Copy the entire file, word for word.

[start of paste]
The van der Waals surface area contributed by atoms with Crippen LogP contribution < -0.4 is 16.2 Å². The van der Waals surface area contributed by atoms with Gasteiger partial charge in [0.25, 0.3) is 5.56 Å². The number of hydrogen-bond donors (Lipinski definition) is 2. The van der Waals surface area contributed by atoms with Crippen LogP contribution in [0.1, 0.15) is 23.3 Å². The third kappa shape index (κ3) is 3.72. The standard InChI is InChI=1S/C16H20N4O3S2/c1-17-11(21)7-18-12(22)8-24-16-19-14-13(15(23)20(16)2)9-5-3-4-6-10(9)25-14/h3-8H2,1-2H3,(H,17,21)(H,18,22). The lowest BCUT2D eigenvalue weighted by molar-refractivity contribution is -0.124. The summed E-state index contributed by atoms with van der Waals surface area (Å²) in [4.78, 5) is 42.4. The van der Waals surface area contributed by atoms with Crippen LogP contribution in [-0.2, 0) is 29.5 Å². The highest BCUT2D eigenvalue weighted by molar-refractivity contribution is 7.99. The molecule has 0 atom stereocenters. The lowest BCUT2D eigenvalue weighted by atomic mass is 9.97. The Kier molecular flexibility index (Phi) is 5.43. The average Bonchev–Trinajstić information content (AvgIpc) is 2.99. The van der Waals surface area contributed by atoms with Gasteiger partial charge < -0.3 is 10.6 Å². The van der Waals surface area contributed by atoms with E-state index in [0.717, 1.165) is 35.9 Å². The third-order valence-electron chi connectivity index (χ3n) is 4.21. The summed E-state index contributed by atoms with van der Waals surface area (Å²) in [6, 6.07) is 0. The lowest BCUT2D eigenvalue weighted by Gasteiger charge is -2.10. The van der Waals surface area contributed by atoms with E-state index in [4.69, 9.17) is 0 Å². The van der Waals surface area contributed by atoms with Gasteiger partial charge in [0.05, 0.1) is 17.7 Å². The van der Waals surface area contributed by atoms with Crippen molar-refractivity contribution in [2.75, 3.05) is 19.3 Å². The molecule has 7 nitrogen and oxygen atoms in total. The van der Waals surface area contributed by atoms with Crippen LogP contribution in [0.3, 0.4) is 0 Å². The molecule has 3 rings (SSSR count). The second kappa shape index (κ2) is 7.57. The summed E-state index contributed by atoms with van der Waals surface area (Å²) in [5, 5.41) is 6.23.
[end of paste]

The van der Waals surface area contributed by atoms with Crippen LogP contribution < -0.4 is 16.2 Å². The van der Waals surface area contributed by atoms with Gasteiger partial charge in [0.25, 0.3) is 5.56 Å². The number of hydrogen-bond donors (Lipinski definition) is 2. The van der Waals surface area contributed by atoms with Crippen LogP contribution in [0.1, 0.15) is 23.3 Å². The third kappa shape index (κ3) is 3.72. The standard InChI is InChI=1S/C16H20N4O3S2/c1-17-11(21)7-18-12(22)8-24-16-19-14-13(15(23)20(16)2)9-5-3-4-6-10(9)25-14/h3-8H2,1-2H3,(H,17,21)(H,18,22). The lowest BCUT2D eigenvalue weighted by molar-refractivity contribution is -0.124. The summed E-state index contributed by atoms with van der Waals surface area (Å²) in [4.78, 5) is 42.4. The van der Waals surface area contributed by atoms with Crippen LogP contribution in [-0.2, 0) is 29.5 Å². The highest BCUT2D eigenvalue weighted by molar-refractivity contribution is 7.99. The molecule has 0 atom stereocenters. The lowest BCUT2D eigenvalue weighted by atomic mass is 9.97. The Kier molecular flexibility index (Phi) is 5.43. The average Bonchev–Trinajstić information content (AvgIpc) is 2.99. The van der Waals surface area contributed by atoms with Gasteiger partial charge < -0.3 is 10.6 Å². The van der Waals surface area contributed by atoms with E-state index in [0.717, 1.165) is 35.9 Å². The third-order valence-electron chi connectivity index (χ3n) is 4.21. The summed E-state index contributed by atoms with van der Waals surface area (Å²) in [6, 6.07) is 0. The lowest BCUT2D eigenvalue weighted by Gasteiger charge is -2.10. The van der Waals surface area contributed by atoms with E-state index in [4.69, 9.17) is 0 Å². The van der Waals surface area contributed by atoms with Gasteiger partial charge in [0.05, 0.1) is 17.7 Å². The van der Waals surface area contributed by atoms with Crippen molar-refractivity contribution in [2.75, 3.05) is 19.3 Å². The molecule has 7 nitrogen and oxygen atoms in total. The van der Waals surface area contributed by atoms with Crippen LogP contribution in [0.3, 0.4) is 0 Å². The molecule has 3 rings (SSSR count). The second kappa shape index (κ2) is 7.57. The summed E-state index contributed by atoms with van der Waals surface area (Å²) in [5, 5.41) is 6.23.